August 21, 2004
ANTI-TRUST AND VERIFY:
WHAT'S REALLY WRONG WITH CORPORATIONS (Samuel Francis, 8/16/04, Chronicles)
[R]eal conservatives, as opposed to the Economic Men who pretend to be conservatives, have some good reasons to be wary of corporations.
Reason One is bureaucracy. Corporations from IBM and AT&T to MacDonald's and Wal-Mart are no less huge, faceless and unresponsive machines than the welfare state, the post office or the other publicly funded labyrinths that conservatives want to abolish. The difference, libertarian champions claim, is that the "private" bureaucracies are responsive to the market and the "public" ones aren't.
Well, not really. Corporate bureaucracies have a zillion ways of shielding themselves from market forces, from propaganda (advertising) that manipulates and massages their consumers to outright privileges squeezed out of the state itself. The market helps control "private" bureaucracies effectively when they're really private and small enough to be swayed by what consumers can see, know and deal with. On the national and global scales of corporations today, that's seldom possible. The result is that corporate bureaucracies can swallow small businesses like whales gobbling plankton.
Reason Two is Economism, the belief that economic values are all that's real or important and that human beings are motivated mainly by economic drives. Business people tend to believe this, but modern corporations, coupled with both Marxist and capitalist ideology, have encouraged the belief and made what should be an obvious myth a commonly held but unacknowledged assumption. [...]
Which brings us to Reason Three of what's wrong with corporations—disloyalty to nation and people. As corporations have gone global, they have simply ceased to be part of any nation or to identify with any people, race or civilization—as their managers love to boast. [...]
The people who could make that and other charges against corporations and the global grabfest that they want to replace Western and American civilization are conservatives—the real kind, not the fakes who are little more than hired guns for Big Business. Maybe if real conservatives started telling us what's really wrong with Big Business, Hollywood would put them in the movies.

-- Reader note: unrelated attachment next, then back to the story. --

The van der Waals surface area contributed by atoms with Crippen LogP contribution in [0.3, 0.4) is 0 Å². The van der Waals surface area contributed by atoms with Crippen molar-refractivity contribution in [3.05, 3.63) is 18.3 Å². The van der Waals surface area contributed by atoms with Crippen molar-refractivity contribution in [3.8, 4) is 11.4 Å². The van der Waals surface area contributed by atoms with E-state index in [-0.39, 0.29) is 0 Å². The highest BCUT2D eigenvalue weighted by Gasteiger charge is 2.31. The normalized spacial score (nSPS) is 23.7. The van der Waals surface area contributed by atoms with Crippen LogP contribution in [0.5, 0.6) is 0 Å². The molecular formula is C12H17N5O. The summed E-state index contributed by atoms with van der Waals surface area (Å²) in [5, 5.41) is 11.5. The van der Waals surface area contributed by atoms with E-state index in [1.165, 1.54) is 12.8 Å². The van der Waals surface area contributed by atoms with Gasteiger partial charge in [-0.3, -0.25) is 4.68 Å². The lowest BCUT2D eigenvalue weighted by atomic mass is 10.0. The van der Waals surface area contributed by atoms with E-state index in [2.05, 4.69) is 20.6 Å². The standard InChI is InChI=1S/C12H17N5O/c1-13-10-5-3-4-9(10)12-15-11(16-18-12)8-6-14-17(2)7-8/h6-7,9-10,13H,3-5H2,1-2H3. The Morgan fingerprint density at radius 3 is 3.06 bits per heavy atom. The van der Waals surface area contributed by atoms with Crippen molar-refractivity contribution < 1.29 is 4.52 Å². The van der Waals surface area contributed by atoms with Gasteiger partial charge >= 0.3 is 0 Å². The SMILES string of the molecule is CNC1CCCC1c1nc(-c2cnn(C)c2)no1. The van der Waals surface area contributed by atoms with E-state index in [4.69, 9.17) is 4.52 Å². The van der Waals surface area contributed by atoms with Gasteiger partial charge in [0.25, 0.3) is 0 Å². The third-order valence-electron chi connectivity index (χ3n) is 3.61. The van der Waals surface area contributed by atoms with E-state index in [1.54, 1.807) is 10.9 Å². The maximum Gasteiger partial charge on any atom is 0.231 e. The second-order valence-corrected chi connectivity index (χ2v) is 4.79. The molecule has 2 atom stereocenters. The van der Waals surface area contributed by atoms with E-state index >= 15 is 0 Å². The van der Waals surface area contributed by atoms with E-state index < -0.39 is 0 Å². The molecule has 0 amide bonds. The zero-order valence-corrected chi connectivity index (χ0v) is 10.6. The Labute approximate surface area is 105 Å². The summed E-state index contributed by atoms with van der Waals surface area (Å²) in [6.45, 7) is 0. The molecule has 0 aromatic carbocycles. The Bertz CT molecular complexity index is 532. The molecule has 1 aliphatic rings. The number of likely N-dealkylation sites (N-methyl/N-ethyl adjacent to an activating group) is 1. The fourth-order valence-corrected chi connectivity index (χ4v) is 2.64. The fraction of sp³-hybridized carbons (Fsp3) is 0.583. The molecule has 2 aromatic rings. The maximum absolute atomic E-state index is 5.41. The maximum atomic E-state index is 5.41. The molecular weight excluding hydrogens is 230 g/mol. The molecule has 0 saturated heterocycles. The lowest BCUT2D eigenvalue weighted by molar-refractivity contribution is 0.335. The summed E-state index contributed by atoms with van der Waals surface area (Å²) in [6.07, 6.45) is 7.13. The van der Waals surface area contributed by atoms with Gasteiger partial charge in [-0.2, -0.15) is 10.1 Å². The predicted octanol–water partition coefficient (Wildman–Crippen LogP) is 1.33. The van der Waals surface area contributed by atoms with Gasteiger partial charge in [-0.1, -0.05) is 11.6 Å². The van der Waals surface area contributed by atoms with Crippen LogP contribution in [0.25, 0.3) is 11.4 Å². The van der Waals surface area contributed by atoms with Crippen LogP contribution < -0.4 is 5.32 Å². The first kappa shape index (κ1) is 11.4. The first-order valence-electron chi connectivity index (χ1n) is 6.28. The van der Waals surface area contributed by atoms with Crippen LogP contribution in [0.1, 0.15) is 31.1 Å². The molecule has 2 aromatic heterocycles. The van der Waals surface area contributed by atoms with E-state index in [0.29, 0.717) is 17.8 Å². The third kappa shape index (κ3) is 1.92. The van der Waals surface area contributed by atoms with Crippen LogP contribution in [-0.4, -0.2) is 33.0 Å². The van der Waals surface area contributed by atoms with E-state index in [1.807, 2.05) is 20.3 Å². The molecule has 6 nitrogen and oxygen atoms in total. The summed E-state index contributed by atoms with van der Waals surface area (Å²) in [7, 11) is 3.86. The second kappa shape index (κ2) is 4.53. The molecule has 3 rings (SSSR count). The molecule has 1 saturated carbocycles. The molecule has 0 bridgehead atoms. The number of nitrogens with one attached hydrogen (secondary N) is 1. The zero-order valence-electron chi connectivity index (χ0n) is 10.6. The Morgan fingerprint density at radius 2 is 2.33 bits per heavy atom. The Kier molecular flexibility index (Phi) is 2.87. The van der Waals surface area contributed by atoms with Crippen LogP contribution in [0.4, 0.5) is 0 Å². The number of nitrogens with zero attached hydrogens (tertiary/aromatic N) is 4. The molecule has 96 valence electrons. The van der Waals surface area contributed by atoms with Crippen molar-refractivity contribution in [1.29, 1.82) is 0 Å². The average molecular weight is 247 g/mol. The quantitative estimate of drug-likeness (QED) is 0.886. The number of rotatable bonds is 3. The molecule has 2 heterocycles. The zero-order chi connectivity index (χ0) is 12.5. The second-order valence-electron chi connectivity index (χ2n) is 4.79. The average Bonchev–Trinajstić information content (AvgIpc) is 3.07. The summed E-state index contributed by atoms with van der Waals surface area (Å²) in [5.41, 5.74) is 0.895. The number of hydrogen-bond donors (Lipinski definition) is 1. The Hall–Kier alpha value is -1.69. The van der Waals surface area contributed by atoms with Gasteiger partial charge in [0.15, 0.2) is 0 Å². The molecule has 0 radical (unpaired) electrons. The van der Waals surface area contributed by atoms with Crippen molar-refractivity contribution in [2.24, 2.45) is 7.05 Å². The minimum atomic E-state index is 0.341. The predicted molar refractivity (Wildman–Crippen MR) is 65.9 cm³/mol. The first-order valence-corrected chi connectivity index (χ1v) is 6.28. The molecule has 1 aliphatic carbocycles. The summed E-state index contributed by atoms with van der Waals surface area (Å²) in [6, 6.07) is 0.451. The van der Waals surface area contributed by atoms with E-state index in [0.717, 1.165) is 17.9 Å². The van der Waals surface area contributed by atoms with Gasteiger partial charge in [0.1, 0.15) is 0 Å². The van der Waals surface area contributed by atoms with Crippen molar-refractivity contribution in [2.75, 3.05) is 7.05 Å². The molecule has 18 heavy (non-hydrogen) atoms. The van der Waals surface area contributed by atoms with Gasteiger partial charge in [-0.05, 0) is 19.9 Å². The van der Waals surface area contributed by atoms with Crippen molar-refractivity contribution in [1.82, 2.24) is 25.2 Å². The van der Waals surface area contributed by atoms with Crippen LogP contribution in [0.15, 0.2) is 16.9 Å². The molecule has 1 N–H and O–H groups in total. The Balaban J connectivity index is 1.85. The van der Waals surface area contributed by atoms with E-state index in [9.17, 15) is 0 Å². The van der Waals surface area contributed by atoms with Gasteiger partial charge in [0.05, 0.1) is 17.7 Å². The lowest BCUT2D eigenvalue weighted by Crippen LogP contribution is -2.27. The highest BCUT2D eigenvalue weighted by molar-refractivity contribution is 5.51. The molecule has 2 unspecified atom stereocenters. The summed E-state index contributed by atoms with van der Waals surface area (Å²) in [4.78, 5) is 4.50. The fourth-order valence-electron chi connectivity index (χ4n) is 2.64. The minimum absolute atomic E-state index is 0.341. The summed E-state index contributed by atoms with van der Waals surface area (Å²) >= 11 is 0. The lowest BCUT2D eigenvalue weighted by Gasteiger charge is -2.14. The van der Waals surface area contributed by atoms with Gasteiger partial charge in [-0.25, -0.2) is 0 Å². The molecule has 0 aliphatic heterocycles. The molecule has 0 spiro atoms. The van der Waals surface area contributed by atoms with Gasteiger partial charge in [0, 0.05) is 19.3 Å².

The general criticisms are accurate, especially the first--the concentration of power in the hands of corporations is exactly as troubling as it is in the hands of government--but the anti-trade/anti-immigrant stuff is nonsense.
MORE (via Mike Daley):
Dystopia: Candidates' visions don't do justice to democracy's greatest good, freedom.
Part 2 (Honora Howell Chapman, 8/20/04, VDH)
For a fresh read on corporate greed in this film (The Manchurian Candidate), I turned to the socialists at the World Socialist Web Site (http://www.wsws.org) and found David Walsh right on the mark (unlike some other reviewers who took the mistaken position that the movie was an attack solely on the Republicans): “Demme and screenwriter Daniel Pyne deliberately blur party lines, suggesting in that manner that the Democrats and Republicans increasingly resemble one another. Demme told the same interviewer: ‘Many people today really look slightly askance at the notion that we have a really legitimate two party system going on. There is nothing fresh about the ideas so ultimately, what’s the difference? Especially with certain parties, in which the politicians speak one set of beliefs and then they seem to vote a whole different way, if you look at their voting records. So is this still a functioning two party system?’” Darn good question.Posted by Orrin Judd at August 21, 2004 10:56 AM